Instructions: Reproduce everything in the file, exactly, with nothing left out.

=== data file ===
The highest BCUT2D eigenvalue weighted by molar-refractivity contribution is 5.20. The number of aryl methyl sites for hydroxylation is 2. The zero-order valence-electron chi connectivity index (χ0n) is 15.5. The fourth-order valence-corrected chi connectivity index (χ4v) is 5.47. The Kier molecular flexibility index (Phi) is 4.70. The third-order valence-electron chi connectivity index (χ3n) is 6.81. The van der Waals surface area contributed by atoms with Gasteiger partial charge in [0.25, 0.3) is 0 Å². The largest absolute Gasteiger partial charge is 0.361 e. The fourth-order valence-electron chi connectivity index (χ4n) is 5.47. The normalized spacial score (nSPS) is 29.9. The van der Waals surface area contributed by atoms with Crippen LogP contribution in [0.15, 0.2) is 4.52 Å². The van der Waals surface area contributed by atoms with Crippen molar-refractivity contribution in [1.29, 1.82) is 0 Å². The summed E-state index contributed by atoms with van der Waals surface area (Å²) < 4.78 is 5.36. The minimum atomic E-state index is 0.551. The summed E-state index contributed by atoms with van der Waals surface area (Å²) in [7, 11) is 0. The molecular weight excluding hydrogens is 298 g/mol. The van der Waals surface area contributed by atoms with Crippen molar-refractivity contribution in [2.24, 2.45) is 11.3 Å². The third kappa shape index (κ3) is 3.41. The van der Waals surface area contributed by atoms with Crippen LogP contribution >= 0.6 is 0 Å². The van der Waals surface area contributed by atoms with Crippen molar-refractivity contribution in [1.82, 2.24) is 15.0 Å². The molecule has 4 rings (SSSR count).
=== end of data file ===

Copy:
The highest BCUT2D eigenvalue weighted by molar-refractivity contribution is 5.20. The number of aryl methyl sites for hydroxylation is 2. The zero-order valence-electron chi connectivity index (χ0n) is 15.5. The fourth-order valence-corrected chi connectivity index (χ4v) is 5.47. The Kier molecular flexibility index (Phi) is 4.70. The third-order valence-electron chi connectivity index (χ3n) is 6.81. The van der Waals surface area contributed by atoms with Gasteiger partial charge in [0.25, 0.3) is 0 Å². The largest absolute Gasteiger partial charge is 0.361 e. The fourth-order valence-electron chi connectivity index (χ4n) is 5.47. The normalized spacial score (nSPS) is 29.9. The van der Waals surface area contributed by atoms with Crippen LogP contribution in [0.15, 0.2) is 4.52 Å². The van der Waals surface area contributed by atoms with Crippen molar-refractivity contribution in [1.29, 1.82) is 0 Å². The summed E-state index contributed by atoms with van der Waals surface area (Å²) < 4.78 is 5.36. The minimum atomic E-state index is 0.551. The summed E-state index contributed by atoms with van der Waals surface area (Å²) in [7, 11) is 0. The molecular weight excluding hydrogens is 298 g/mol. The van der Waals surface area contributed by atoms with Crippen molar-refractivity contribution in [2.24, 2.45) is 11.3 Å². The third kappa shape index (κ3) is 3.41. The van der Waals surface area contributed by atoms with Crippen LogP contribution >= 0.6 is 0 Å². The van der Waals surface area contributed by atoms with Crippen molar-refractivity contribution in [1.82, 2.24) is 15.0 Å². The molecule has 4 rings (SSSR count).